Guardavo le loro telecamere, le luci che utilizzavano, le persone nello staff. E pensavo: “Come ha fatto i-Italy ad arrivare fin qui? Come abbiamo fatto a realizzare contenuti di qualità con tante risorse in meno?” La passione è indispensabile, ma certo non basta. Il segreto sta nella creatività e nell’utilizzo oculato delle risorse a disposizione. Fondamentale il contatto con chi ci legge in rete e in carta, ci vede in TV, con la vita reale del territorio. Con i giovani. E mi sono ricordata come abbiamo realizzato tre anni fa la nostra prima intervista, in carta e in video con i ragazzi de Il Volo, che ebbe un grande successo. E’ un buon esempio per capire cosa voglio dire.

         Il Volo viene da noi in redazione per un’intervista nel corso di uno dei suoi primi tour americani. Era in inglese e per loro era importante. Non avevamo ancora uno studio adeguato per realizzarla. Dirò di più avevamo in quel momento solo un microfono “lavalier” (di queli a pinzetta, che si applicano sotto il bavero della giacca). Non era neanche wireless… e poi avevamo una sola telecamera! (ora siamo più attrezzati, non vi preoccupate:-)

         Ma come fare a farli parlare tutti e tre, creando qualcosa di diverso, di non noioso insomma? L’idea fu di metterli seduti su tre sedie vicine, con uno schermo bianco dietro, e farli alternare ad ogni battuta. Parlava uno per volta, quello seduto al centro. Un solo microfono, una sola telecamera, ma tutti e tre vicini e divertiti dentro lo schermo. Ritmo veloce, atmosfera movimentata. Il gioco era fatto. Poi la comunicativa e la simpatia de Il Volo ha ha dato il resto. Ma è solo uno dei tanti accorgimenti, piccole uscite di genio dei miei collaboratori.

         Realizzare ogni settimana mezz’ora di televisione non banale è una bella sfida. Anche ora che abbiamo più telecamere full HD, qualche microfono, a volte affittiamo le attrezzature per girare in qualità cinematografica. Abbiamo scelto di rendere ricco il programma con segmenti diversi e più servizi, in diverse location. E di dare sempre il massimo. Ma non può costare un occhio della testa. E si può fare!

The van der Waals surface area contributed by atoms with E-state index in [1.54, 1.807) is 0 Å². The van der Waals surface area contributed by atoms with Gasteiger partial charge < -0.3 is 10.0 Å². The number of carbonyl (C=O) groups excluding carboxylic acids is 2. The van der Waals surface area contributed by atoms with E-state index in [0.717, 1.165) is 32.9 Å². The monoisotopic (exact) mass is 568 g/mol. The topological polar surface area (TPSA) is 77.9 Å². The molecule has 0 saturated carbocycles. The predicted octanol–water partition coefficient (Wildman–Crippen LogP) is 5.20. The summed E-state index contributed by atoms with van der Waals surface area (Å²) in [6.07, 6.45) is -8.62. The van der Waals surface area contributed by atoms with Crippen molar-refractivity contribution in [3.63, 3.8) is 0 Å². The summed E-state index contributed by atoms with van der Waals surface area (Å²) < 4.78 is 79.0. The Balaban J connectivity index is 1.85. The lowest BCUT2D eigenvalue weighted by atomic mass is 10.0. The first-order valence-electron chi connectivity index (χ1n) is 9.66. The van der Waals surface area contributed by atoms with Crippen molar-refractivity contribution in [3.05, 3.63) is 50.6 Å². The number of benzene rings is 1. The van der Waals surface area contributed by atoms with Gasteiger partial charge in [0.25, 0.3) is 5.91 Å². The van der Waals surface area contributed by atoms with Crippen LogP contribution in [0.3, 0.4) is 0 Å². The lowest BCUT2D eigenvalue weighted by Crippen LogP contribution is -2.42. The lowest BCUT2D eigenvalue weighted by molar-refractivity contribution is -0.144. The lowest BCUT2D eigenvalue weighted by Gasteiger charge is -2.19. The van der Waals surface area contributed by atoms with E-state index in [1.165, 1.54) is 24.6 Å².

Si gira con la telecamera sulle spalle, si prende la metropolitana, si chiede la partecipazione di amici che fanno parte dell’ambiente intellettuale italiano di New York. E poi ognuno in redazione è consapevole di dover svolgere i ruoli più divesi, affrontare—e risolvere—imprevisti di tutti i tipi. Abbiamo anche una 500 tricolore disegnata da Massimo Vignelli per andare in giro, ma non la utilizziamo sempre. A New York garage e parcheggi sono spesso proibitivi.

         E’ un pò forse il ritorno alle origini. Una televisione di poche risorse, ma che per fortuna oggi ha la tecnologia dalla sua parte. Ogni miglioramento nell’attrezzatura è stata per noi una piccola vittoria. E lo stesso per il nostro magazine in carta. I costi ci sono, ma si abbattono integrando i contenuti prodotti per la rete e per il video. Lo impaginiamo noi, in base ad una griglia predisposta da un ottimo grafico romano. E alla fine una professionista corregge gli errori e da’ il suo tocco artistico. Perchè qualità ed eleganza vengono prima di tutto, specie per degli italiani.

    Le traduzioni, i sottotitoli per la televisone, porgere la nostra cultura e renderla comprensibile, un'altra sfida per una redazione in buona parte italiana. Sfida che naturalmente ha i suoi costi. Dobbiamo qui ringraziare la  presenza di collaboratori italo-americani nella nostra redazione,   fondamentale per questa mediazione culturale e non solo linguistica.

         E infine i social network, in particolare Facebook, che è il più adatto al nostro modo di comunicare. Affianca la nostra vita e ci segue ovunque con foto e video. Li curiamo uno per uno i nostri “amici” di Facebook, e in poco tempo sono quasi 125,000 e postano migliaia di commenti al giorno, intervengono, interagiscono.